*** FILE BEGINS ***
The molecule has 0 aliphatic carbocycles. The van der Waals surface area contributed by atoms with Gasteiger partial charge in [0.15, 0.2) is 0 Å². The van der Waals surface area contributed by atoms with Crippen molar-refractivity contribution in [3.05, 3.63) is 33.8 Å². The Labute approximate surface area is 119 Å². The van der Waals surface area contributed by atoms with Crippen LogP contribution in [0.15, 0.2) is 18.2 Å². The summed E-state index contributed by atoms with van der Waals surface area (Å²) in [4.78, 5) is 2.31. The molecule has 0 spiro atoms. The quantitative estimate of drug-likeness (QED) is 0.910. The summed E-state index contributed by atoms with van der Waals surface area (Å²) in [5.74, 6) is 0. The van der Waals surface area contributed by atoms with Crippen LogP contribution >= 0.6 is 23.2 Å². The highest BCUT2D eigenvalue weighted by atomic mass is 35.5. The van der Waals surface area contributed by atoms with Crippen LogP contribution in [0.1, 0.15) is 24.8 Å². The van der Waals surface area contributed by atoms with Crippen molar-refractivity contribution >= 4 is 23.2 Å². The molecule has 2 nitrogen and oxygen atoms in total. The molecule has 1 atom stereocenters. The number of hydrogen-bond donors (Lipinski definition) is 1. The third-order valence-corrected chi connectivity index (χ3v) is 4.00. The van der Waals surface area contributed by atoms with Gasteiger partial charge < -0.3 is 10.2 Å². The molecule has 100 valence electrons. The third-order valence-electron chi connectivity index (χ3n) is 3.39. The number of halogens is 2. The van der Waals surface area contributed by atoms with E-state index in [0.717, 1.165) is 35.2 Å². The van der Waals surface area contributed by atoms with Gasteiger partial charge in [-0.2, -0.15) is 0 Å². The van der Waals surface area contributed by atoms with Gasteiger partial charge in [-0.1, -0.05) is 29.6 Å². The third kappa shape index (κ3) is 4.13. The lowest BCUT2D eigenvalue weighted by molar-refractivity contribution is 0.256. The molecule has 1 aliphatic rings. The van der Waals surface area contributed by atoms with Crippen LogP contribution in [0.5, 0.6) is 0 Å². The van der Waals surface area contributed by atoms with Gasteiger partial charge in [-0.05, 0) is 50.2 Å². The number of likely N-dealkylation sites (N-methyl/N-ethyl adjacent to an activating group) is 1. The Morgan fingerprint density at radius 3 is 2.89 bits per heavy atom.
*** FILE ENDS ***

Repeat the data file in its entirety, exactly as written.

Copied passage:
The molecule has 0 aliphatic carbocycles. The van der Waals surface area contributed by atoms with Gasteiger partial charge in [0.15, 0.2) is 0 Å². The van der Waals surface area contributed by atoms with Crippen molar-refractivity contribution in [3.05, 3.63) is 33.8 Å². The Labute approximate surface area is 119 Å². The van der Waals surface area contributed by atoms with Crippen LogP contribution in [0.15, 0.2) is 18.2 Å². The summed E-state index contributed by atoms with van der Waals surface area (Å²) in [4.78, 5) is 2.31. The molecule has 0 spiro atoms. The quantitative estimate of drug-likeness (QED) is 0.910. The summed E-state index contributed by atoms with van der Waals surface area (Å²) in [5.74, 6) is 0. The van der Waals surface area contributed by atoms with Crippen LogP contribution >= 0.6 is 23.2 Å². The highest BCUT2D eigenvalue weighted by atomic mass is 35.5. The van der Waals surface area contributed by atoms with Crippen LogP contribution in [0.1, 0.15) is 24.8 Å². The van der Waals surface area contributed by atoms with Crippen molar-refractivity contribution >= 4 is 23.2 Å². The molecule has 2 nitrogen and oxygen atoms in total. The molecule has 1 atom stereocenters. The number of hydrogen-bond donors (Lipinski definition) is 1. The third-order valence-corrected chi connectivity index (χ3v) is 4.00. The van der Waals surface area contributed by atoms with Gasteiger partial charge < -0.3 is 10.2 Å². The molecule has 100 valence electrons. The third-order valence-electron chi connectivity index (χ3n) is 3.39. The number of halogens is 2. The van der Waals surface area contributed by atoms with E-state index in [0.717, 1.165) is 35.2 Å². The van der Waals surface area contributed by atoms with Gasteiger partial charge in [-0.2, -0.15) is 0 Å². The van der Waals surface area contributed by atoms with Gasteiger partial charge in [-0.1, -0.05) is 29.6 Å². The third kappa shape index (κ3) is 4.13. The lowest BCUT2D eigenvalue weighted by molar-refractivity contribution is 0.256. The molecule has 1 aliphatic rings. The van der Waals surface area contributed by atoms with Crippen LogP contribution in [0.5, 0.6) is 0 Å². The van der Waals surface area contributed by atoms with Gasteiger partial charge in [-0.05, 0) is 50.2 Å². The number of likely N-dealkylation sites (N-methyl/N-ethyl adjacent to an activating group) is 1. The Morgan fingerprint density at radius 3 is 2.89 bits per heavy atom.